Why did the International Whaling Commission talks break down?

This past week, the International Whaling Commission met in the Moroccan resort town of Agadir with a bold agenda – seek a compromise between anti-whaling and pro-whaling nations. There has been a moratorium, often called a “ban,” on commercial whaling since 1986. But the pro-whaling countries of Japan, Iceland, and Norway have killed almost 2,000 whales each year – 30,000 whales since the mid-80’s. That’s because of   loopholes in the agreement that allowed hunting whales for “scientific research.” The compromise would have lifted the ban, but imposed strict quotas on whaling that would reduce the countries’ catch. But days before the end of the meeting, talks broke down and are being suspended for a year. So what happened?

I spoke with Scott Baker, who has been involved with the IWC for 16 years as the New Zealand delegate to the Scientific Committee. He’s now the associate director of the Marine Mammal Institute at the University of Oregon. He explained that the most contentious talks at this years’ meeting took place behind closed doors, so few people know how the actual negotiation process went. But he said that it was most likely one pro-whaling country  (Japan, according to media reports) rejecting the terms offered by the mainly anti-whaling IWC, and an agreement was unlikely. Baker said that the whaling nations are already doing what they want – hunting whales with few political consequences – so there is not much for them to lose in allowing talks break down.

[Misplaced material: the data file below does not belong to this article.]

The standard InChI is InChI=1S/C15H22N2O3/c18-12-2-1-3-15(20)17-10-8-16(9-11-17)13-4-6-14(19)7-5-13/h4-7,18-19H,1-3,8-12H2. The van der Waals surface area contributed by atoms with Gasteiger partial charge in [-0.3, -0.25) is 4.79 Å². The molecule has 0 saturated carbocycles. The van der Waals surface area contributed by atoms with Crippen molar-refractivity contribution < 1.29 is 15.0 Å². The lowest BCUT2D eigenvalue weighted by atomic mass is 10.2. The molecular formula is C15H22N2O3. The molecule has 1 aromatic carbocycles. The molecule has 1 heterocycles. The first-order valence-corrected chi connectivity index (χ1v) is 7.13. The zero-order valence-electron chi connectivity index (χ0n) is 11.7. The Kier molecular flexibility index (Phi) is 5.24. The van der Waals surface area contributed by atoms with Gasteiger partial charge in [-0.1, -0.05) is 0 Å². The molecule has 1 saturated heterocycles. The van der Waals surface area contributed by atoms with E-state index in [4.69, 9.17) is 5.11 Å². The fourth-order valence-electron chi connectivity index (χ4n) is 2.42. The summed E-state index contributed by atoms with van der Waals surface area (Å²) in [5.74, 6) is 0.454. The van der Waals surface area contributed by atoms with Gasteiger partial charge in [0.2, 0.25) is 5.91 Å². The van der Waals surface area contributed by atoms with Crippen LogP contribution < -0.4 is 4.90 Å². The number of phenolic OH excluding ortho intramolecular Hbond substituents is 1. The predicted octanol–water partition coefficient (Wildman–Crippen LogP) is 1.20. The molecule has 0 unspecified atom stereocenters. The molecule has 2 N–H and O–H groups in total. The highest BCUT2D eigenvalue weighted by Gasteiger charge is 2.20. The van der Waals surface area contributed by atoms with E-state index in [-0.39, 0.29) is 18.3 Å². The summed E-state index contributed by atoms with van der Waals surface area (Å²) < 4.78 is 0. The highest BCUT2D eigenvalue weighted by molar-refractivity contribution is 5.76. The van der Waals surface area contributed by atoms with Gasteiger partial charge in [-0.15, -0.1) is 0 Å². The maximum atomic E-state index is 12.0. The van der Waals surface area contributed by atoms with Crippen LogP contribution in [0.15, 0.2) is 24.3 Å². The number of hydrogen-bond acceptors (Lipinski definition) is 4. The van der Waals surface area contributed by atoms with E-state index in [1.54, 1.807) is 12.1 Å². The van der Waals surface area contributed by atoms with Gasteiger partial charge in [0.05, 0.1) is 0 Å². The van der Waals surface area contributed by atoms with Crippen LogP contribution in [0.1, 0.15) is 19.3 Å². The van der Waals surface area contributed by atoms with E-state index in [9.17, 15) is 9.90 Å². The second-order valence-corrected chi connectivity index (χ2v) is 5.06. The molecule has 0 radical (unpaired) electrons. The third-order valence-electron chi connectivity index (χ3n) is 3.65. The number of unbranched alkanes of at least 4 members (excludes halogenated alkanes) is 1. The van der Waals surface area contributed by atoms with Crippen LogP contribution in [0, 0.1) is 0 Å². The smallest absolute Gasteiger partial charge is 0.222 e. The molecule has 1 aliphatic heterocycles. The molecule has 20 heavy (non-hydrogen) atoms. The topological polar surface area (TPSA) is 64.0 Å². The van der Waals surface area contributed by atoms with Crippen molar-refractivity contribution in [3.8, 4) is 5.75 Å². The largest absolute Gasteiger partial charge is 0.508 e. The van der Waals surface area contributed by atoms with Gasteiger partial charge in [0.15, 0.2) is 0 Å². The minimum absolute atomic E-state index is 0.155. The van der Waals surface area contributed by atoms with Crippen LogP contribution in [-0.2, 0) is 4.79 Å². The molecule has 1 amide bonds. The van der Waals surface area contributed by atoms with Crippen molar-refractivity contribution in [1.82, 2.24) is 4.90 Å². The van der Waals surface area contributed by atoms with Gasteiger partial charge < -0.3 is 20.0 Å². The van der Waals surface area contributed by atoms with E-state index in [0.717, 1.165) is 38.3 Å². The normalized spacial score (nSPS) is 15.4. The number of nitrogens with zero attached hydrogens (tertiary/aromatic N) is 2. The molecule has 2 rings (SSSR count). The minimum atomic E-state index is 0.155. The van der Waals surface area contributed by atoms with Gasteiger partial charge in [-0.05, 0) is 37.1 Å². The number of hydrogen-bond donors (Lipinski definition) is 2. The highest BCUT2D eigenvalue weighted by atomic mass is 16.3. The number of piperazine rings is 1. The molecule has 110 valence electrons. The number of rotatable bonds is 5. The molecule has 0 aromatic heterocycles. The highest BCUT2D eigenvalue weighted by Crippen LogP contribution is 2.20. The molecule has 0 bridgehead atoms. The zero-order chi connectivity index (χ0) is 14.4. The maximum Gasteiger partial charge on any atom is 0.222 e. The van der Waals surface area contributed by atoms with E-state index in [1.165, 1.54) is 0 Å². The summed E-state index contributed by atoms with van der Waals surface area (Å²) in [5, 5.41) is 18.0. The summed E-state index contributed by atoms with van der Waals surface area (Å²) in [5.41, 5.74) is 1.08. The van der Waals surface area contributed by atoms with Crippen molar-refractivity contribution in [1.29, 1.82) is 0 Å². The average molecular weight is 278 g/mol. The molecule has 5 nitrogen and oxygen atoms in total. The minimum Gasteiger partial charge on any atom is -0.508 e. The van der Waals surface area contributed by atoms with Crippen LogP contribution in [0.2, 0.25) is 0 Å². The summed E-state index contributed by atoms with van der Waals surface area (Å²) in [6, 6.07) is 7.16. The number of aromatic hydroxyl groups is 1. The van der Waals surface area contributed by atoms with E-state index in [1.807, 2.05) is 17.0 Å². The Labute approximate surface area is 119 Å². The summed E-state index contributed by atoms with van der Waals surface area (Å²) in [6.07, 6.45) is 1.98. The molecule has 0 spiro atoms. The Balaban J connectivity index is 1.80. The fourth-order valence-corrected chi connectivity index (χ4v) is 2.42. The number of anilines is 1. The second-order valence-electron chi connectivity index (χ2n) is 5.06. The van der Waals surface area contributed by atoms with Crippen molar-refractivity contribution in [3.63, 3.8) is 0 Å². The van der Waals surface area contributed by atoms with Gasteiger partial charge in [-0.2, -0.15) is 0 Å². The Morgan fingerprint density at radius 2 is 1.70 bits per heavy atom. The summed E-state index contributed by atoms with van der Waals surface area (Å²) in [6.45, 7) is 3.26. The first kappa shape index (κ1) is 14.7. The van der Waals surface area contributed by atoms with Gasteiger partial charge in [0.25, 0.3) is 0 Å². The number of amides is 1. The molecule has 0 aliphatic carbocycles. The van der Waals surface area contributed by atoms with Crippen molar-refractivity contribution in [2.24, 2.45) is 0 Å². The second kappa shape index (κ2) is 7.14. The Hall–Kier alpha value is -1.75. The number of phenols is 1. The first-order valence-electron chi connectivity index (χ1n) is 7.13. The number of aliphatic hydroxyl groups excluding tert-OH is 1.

The problem is that the IWC has very little real power. Baker said that it can’t punish the whaling countries for pushing the boundaries of the moratorium, including what is seen as the most egregious offense – Japan’s whale hunt in an Antarctic marine sanctuary. The reason for the lack of political power, Baker said, is due to the terms under which the IWC was originally set up, back in 1946. The International Convention for the Regulation of Whaling established the IWC to manage whaling – and separately, it allowed for hunting in the name of scientific research. That’s the loophole Japan is using for its hunt, although it’s been shown that a lot of this “research” ends up on restaurant tables.

So why not just renegotiate the convention to give the IWC a bit of power? “The fear is that to renegotiate the convention would make it worse,” Baker said. The pro-whaling countries are well-established, and there’s the possibility that they could sway some of the countries that are more or less indifferent about whaling to support them.

Baker was uncertain of what might happen at next year’s meeting, but he said the result of Australia’s case against Japan in the International Court of Justice could influence the talks in 2011. Australia is suing Japan to end its whale hunt in the Southern Ocean, between Australia and Antarctica, which is a major feeding ground for whales.

June 25, 2010

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